I went to 50 women in Detroit and I gave them this cloth that took symbols from the kente cloth that I had learned about, and of course wove it together with the American flag. And I asked these 50 women to tie their heads with a gele or headwrap, and to tell me what they knew about kente cloth and tell me what they knew about the American flag. So in that way, the cloth became a way we could talk about our identity in the context of being American, African Americans, and women.
Just to give you a sense of how these cloths can be read, the stripe pattern is green, red, and black. It’s a symbol that’s called, in the Twi language, babadua, and it refers to healing and resilience. These were the kind of symbols I was weaving into this cloth. For a long time, even before I did that project with the 50 women, I had been thinking about how artwork forms and engages and defines community.
When I decided to pursue art, I picked cloth as a medium because cloth is like DNA. DNA is also like a language written across a span of life, and because cloth is something people have been using for a long time, it absorbs us; it knows something of our humanity. It structures who we are. We have been communicating and designing through cloth, and through crafted mediums with our ancestors for so long that the dialogue is just like that. It’s just like DNA.
Artist Sam Gilliam, who happens to be the father of my best friend, said to me, “Others look to a monument. We look to a piece of cloth.” I take that idea of monumentality to mean enduring, memorable examples of something. So if cloth is like our DNA, let me begin with something of my own heritage. An example of this is Egungun, a masked figure from the Yoruba people of Nigeria. Now, it’s hard for me, like many African Americans, to trace my African heritage. But my father was from Trinidad, my mother from Jamaica. Most Trinidadians who were brought to Trinidad came from the part of West Africa where the Yoruba are most present.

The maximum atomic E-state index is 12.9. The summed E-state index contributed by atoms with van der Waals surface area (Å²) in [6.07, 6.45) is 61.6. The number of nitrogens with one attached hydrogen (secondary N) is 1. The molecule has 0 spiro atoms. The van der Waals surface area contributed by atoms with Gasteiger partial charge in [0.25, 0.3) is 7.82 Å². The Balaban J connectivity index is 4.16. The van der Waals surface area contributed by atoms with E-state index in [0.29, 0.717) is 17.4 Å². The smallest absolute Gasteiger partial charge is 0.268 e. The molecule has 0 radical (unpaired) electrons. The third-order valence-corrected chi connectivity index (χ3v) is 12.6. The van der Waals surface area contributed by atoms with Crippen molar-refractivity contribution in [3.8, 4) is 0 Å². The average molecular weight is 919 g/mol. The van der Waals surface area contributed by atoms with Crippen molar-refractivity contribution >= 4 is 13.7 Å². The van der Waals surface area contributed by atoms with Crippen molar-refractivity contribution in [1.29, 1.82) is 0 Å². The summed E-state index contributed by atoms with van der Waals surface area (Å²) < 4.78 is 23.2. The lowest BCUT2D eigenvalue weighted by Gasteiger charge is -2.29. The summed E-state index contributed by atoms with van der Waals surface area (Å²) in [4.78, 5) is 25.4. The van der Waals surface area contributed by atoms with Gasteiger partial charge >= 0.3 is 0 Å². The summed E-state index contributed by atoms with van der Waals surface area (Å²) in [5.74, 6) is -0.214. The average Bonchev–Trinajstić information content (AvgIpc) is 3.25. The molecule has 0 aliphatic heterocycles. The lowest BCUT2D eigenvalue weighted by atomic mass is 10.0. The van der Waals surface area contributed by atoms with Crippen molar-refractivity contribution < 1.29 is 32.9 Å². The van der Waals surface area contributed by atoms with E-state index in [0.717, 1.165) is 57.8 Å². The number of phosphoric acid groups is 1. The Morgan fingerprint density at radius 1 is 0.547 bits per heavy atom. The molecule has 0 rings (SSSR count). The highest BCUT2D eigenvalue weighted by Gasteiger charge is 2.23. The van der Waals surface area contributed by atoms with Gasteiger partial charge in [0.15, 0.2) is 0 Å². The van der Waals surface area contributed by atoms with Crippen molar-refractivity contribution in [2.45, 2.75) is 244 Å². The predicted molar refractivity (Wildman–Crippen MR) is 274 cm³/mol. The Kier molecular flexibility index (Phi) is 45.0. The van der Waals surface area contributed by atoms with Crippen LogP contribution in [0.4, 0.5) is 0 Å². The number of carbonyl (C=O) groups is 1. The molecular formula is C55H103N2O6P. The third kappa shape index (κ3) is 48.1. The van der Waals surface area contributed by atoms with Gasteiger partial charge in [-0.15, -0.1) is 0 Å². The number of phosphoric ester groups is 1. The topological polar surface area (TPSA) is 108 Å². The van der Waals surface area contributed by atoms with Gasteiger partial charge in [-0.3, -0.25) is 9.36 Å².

The Egungun is also a celebration, a living quilt, of one’s ancestors, those named and those unnamed. When the Egungun is danced, little strips of cloth wisp by the ears of those who are gathered, and it’s said that the ancestors are whispering to you. Well, that’s a field and a medium I want to be involved in. That’s a beautiful metaphor. I hope to aspire to have that kind of metaphorical power and impact in my work.
Clearly, some Yoruba people made it to Jamaica, and created Pitchy Patchy, the poor man’s version or the enslaved man’s version of the Egungun. Imagine if you were treated as chattel, put in a boat as a commodity, did not manage to die but made it across the Middle Passage. The first thing you would want to do is to celebrate the strength and the resilience of your ancestors and that’s what happened in Jamaica, with Pitchy Patchy. I got to know Pitchy Patchy first and the Egungun later.
Jamaica’s national motto is “Out of many, one people,” which is based on that population’s multiracial roots. My Jamaican mother’s maiden name is McHardy. It’s a family name; it’s not a slave name. My great-grandfather was from Scotland; my great-grandmother, harder to tell where she was from. But she was said to be, at some point, an indentured servant who was from North Africa.
So on my mom’s side of the family, every kind of person is represented, and I wanted to make a cloth that not only spoke about the McHardy tartan, our family cloth and lineage on the Scottish side, but to talk about how the McHardys came to look like me. So I made a cloth from bagasse (sugarcane) fiber, which is what remains once you’ve squeezed out all the sugar, once you’ve taken the stuff that you want.